Dar­ius Che­ung’s 99.co has brought mod­ern tech­nol­ogy and ef­fi­ciency to Sin­ga­pore’s real es­tate mar­ket

Sin­ga­pore’s real es­tate mar­ket was a vex­ing ob­sta­cle to nav­i­gate un­til Dar­ius Che­ung, CEO and co-founder of the coun­try’s home­grown hous­ing web­site 99.co, helped trans­form the mar­ket with a user-fo­cused ap­proach to home hunt­ing

Southeast Asia Globe - - Contents - WORDS BY JANELLE RETKA PHO­TOG­RA­PHY BY ELISABETTA ZAVOLI

ITwas some­where be­tween the 15th and 20th house hunt of his life that Dar­ius Che­ung got fed up with the in­ef­fi­cien­cies of Sin­ga­pore's real es­tate mar­ket.

“It's al­ways been a painful ex­pe­ri­ence look­ing for some­thing to rent,” he says, adding that, as a land­lord who had in­vested in prop­erty over the years, he had a glimpse into both sides of the leas­ing process. “I just re­alised that the en­tire mar­ket­place was ex­tremely in­ef­fi­cient.”

It was 2014. Prop­er­tyGuru and iProp­erty were dom­i­nat­ing the lo­cal real es­tate mar­ket and had ef­fec­tively moved apart­ment and house clas­si­fieds from print news­pa­pers to on­line data­bases.

“But es­sen­tially it was still a list of ads,” says Che­ung, now co-founder and CEO of 99.co, a Sin­ga­pore-based hous­ing web­site that has taken com­mand of roughly half of the in­dus­try in the four years since its launch. “There was no real way to search through [them], to lo­cate them on a map, to just put the user ex­pe­ri­ence around it, which is not re­ally rocket sci­ence be­cause Airbnb had done it. Many other plat­forms have done it in terms of us­ing map tech­nol­ogy and other tech­nol­ogy to make a much better search ex­pe­ri­ence.”

To­day, 99.co func­tions much like the Airbnb of Sin­ga­pore prop­erty. Se­lect ‘for sale' or ‘for rent' and search by way of dis­trict, nearby school or tran­sit sta­tion, for ex­am­ple, and a map of list­ings ap­pears. Prices and de­tails such as the year the build­ing was con­structed and the square me­trage are dis­played, as well as con­tact de­tails for real es­tate agents and how re­spon­sive they are. The site also pro­vides in­for­ma­tion on sur­round­ing prop­erty trans­ac­tions for price com­par­i­son.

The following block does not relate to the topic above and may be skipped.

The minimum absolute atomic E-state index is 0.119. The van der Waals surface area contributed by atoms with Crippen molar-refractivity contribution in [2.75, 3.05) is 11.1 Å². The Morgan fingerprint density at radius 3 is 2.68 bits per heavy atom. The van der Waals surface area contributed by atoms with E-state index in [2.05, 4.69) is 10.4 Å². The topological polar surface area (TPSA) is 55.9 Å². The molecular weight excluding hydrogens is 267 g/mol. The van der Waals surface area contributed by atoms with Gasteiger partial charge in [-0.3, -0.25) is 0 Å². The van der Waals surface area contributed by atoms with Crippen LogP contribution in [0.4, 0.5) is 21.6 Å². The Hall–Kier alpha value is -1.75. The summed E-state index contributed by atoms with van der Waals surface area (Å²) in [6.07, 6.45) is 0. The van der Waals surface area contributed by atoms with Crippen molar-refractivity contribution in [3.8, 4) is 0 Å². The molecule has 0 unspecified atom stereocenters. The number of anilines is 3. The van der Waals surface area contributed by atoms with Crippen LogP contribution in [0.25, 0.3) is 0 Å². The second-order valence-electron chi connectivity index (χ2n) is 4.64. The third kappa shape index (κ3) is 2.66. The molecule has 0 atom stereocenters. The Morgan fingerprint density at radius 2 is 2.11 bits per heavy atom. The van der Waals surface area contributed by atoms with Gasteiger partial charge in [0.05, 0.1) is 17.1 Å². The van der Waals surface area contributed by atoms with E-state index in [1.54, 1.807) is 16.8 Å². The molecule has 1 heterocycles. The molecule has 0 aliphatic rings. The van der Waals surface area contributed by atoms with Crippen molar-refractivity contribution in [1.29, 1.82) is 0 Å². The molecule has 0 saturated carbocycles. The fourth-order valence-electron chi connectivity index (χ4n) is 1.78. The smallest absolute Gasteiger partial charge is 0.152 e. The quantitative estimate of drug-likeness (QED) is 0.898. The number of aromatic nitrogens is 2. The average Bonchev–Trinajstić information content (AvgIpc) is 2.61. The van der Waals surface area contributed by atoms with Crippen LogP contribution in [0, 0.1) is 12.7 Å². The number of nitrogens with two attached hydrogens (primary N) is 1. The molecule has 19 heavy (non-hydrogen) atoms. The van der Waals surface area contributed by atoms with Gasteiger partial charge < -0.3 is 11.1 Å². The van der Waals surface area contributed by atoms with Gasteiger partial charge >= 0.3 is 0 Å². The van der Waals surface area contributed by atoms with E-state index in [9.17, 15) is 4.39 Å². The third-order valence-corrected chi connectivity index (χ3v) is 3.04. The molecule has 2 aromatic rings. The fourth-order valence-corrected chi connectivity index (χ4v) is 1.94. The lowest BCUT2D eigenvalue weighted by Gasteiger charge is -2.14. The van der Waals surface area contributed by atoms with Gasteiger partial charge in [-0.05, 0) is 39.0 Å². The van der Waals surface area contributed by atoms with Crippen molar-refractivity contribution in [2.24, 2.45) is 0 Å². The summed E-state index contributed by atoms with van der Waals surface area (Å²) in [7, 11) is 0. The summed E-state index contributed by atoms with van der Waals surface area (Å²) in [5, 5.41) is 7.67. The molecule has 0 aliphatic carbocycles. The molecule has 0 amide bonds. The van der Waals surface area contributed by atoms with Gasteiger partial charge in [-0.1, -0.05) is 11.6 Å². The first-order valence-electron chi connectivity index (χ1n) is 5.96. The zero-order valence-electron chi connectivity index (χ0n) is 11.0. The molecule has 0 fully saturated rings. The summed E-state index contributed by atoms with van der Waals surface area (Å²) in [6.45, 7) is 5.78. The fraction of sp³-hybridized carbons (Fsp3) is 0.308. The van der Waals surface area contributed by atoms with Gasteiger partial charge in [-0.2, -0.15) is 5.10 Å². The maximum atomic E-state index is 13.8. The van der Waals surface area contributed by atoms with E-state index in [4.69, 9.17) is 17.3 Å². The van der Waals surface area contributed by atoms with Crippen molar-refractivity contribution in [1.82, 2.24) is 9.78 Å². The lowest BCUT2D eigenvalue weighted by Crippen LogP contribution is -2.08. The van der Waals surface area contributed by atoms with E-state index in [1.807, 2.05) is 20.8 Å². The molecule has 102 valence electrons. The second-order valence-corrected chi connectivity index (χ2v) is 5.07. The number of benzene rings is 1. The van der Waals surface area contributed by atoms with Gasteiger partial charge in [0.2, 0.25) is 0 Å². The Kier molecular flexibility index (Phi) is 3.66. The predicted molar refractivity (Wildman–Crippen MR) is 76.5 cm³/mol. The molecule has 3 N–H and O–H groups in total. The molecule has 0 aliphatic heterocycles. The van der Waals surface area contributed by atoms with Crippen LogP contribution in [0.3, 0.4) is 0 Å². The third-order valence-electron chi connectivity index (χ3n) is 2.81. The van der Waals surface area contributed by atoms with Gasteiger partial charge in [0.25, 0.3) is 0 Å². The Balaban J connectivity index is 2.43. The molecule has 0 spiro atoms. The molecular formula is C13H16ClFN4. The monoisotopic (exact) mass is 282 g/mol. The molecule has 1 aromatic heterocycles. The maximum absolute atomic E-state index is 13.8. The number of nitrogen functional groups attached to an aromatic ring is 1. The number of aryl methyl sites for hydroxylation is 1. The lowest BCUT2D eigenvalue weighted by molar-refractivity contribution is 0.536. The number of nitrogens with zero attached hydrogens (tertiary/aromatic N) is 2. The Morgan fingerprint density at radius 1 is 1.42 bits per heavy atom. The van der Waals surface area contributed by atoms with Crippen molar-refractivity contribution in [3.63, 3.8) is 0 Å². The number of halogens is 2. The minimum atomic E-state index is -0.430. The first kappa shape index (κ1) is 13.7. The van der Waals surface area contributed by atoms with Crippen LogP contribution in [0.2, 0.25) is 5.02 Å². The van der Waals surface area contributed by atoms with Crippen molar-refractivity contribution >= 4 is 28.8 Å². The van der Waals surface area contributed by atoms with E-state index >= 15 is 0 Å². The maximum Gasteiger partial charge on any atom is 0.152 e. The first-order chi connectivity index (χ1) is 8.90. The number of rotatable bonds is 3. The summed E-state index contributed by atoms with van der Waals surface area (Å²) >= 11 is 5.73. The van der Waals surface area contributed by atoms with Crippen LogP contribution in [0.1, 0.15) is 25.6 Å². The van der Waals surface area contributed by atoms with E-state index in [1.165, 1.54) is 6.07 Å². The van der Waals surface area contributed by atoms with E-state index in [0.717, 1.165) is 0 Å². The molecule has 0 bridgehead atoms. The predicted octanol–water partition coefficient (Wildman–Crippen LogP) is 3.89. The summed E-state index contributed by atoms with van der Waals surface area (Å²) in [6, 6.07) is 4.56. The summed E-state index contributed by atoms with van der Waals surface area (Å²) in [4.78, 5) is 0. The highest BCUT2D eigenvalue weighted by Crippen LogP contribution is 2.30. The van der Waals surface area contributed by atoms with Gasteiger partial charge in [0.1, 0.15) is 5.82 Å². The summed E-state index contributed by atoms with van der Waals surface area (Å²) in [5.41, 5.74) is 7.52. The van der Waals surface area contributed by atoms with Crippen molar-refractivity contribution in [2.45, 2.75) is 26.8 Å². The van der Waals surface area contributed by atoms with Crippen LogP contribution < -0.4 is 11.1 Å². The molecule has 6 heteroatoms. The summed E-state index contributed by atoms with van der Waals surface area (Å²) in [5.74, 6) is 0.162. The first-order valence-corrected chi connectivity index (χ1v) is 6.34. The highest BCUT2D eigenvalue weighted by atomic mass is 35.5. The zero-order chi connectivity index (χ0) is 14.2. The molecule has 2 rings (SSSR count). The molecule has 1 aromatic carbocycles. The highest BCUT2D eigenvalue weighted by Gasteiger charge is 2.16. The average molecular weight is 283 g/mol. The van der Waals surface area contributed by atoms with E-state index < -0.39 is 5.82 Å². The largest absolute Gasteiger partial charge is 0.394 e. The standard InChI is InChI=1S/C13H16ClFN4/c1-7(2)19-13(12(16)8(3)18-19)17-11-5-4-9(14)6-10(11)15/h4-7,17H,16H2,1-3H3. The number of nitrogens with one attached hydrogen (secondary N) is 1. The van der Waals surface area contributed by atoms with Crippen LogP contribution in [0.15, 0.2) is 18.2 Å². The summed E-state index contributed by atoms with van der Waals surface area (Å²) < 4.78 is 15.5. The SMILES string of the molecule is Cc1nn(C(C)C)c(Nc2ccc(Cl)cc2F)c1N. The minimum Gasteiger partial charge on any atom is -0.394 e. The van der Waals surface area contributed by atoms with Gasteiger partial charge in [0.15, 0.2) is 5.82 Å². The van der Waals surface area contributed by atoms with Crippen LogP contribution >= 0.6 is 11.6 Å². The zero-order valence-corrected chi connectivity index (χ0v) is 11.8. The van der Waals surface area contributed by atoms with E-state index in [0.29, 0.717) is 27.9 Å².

“If I knew that the next-door neigh­bour has just paid a mil­lion bucks for his prop­erty, then pay­ing a mil­lion bucks for mine is kind of rea­son­able. You just ad­just

a lit­tle bit by say­ing: ‘OK, my view is better or worse,' but at least you get some an­chors, some bench­marks, to know what is cor­rect pric­ing.”

It's these bench­marks that Che­ung says had been miss­ing from the mar­ket­place pre­vi­ously.

“Pric­ing is just one part of the in­for­ma­tion,” the 37-year-old adds. “We in­clude many other bits of in­for­ma­tion like the land ti­tle and the sur­round­ings and what's be­ing con­structed and how far this is from the schools around it.”

Che­ung, who was born in Hong Kong and moved to Sin­ga­pore as a child, grad­u­ated from the Na­tional Univer­sity of Sin­ga­pore (NUS) with an en­gi­neer­ing de­gree and ran with it to the startup world, where he and two other co-founders built a mo­bile se­cu­rity app called tenCube. He grew the com­pany for five years and then sold it off to US anti-virus firm McAfee, work­ing there for a fur­ther two years to help with the tran­si­tion. While tenCube was help­ing peo­ple in their day-to-day lives, Che­ung was left dis­sat­is­fied by the dis­con­nect be­tween him and his clients.

“We never met a sin­gle cus­tomer. We never talked to a sin­gle user. I think it's hard to imag­ine how the soft­ware has ac­tu­ally changed peo­ple's lives,” he says. “If we're do­ing our job, they're not even aware the soft­ware ex­ists. So I wanted to do the com­plete op­po­site of this.”

Hav­ing be­come frus­trated by the hous­ing mar­ket, Che­ung re­alised this was an op­por­tu­nity to make a vis­i­ble im­pact.

From an NUS in­cu­ba­tion lab in 2014, Che­ung and three friends from pre­vi­ous projects be­gan work­ing to­gether to build up the 99.co web­site us­ing ex­ist­ing tech re­sources and fund­ing from their own pock­ets. They scoured a govern­ment regis­tra­tion list of real es­tate pro­fes­sion­als and con­vinced roughly 250 agents, each with an av­er­age port­fo­lio of 20 apart­ments for lease, to post prop­er­ties on their startup web­site. As the team gath­ered list­ings – which real es­tate agents pay the com­pany to post – they si­mul­ta­ne­ously had to “act as po­lice”, min­ing agents' ad­verts to en­sure they were not ex­ag­ger­ated or mis­lead­ing.